This is the quandary.  I think I need the "out" now, but I have to deal with these people to get that out, and it feels too much like I am buying drugs or maybe buying a (legal) gun from criminals.  The first hit is free, come on back. 

I looked at my current home, and if I keep on the 30 year plan, I end up paying FIVE times as much interest as if I convert it to a 15 year deal.  I could use this very stupid QE3 to drive myself down to a 15 (from the current 22 years remaining), but then I have more money going into the current Blue State residence. 

Man, options are some times harder then no options.

Alex The Bard of the American Redoubt.
http://charlecarrollsociety.com 

Offline Bard American Redoubt

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Re: The Morality of Using the System
« Reply #5 on: September 17, 2012, 07:42:17 PM »
Credit is a tool just like a hammer.  If used wisely and intelligently, you can build wonderful things with it.  If used poorly, you can destroy your life.  I have 5 first mortgages myself (don't tell the bank ;) ) Credit is one tool I am using to achieve my personal goals in life.  AM

This is great advice.  This suggest if you can pay it back I go ahead and  build my "remote hunting lodge" now, and have an out for a TSHTF moment. 

Offline Bard American Redoubt

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Re: The Morality of Using the System
« Reply #6 on: September 17, 2012, 07:51:45 PM »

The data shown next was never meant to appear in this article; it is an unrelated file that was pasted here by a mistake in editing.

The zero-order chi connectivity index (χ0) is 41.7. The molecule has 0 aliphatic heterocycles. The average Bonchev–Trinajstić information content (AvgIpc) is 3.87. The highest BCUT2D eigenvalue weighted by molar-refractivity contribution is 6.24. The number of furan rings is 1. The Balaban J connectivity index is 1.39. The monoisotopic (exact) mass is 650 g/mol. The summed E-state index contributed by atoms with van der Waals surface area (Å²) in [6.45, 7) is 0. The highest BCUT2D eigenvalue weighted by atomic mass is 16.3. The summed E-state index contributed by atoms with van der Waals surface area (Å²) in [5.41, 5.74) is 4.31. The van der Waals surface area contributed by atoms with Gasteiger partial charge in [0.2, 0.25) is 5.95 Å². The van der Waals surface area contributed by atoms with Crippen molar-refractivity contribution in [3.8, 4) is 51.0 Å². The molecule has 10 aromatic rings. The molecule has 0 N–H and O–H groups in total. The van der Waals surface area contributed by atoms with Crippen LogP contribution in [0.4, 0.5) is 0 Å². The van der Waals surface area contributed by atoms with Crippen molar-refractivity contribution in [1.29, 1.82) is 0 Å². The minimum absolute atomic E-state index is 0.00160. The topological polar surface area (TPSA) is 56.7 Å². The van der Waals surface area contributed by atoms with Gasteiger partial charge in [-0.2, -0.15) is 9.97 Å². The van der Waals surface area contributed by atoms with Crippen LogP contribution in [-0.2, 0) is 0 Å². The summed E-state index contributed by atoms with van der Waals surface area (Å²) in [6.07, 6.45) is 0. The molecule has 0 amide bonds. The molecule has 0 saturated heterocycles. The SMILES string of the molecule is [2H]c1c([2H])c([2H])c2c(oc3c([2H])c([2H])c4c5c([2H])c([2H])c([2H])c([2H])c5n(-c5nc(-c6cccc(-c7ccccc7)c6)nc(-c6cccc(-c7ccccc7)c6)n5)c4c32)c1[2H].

I'll leave the morality issue to someone better qualified to address.

However, you own your land free and clear (subject to timely payment of real property taxes). If you take a mortgage to build on the land, you will likely have to pledge the land as collateral to secure the loan.

It may even be worth transferring the land to a trust so your creditors cannot take the land to satisfy judgments. Let Visa and Mastercard ding your credit report. At least you have your land.

The expenses could be charged to a credit card. By use of a trust and unsecured loans, you can compartmentalize your living quarters from everything else.

As long as you stay current on taxes, any other unsecure debts and judgments can be discharged through bankruptcy.

This is wise counsel.  Of course I have the typical "issues" of moving from middle class suburbia to "shocking" my family into moving into a more rural environment.  I am pretty sure I have prepared them enough for the move to something that minimally mimics their norms (not really, but looks good), but a trailer on a remote land?  I could do that, but...  I am moving toward the breaking point with the family.   

The move from where we are now, to where we are going should be as smooth as possible to minimize ... "disruption" and me living alone.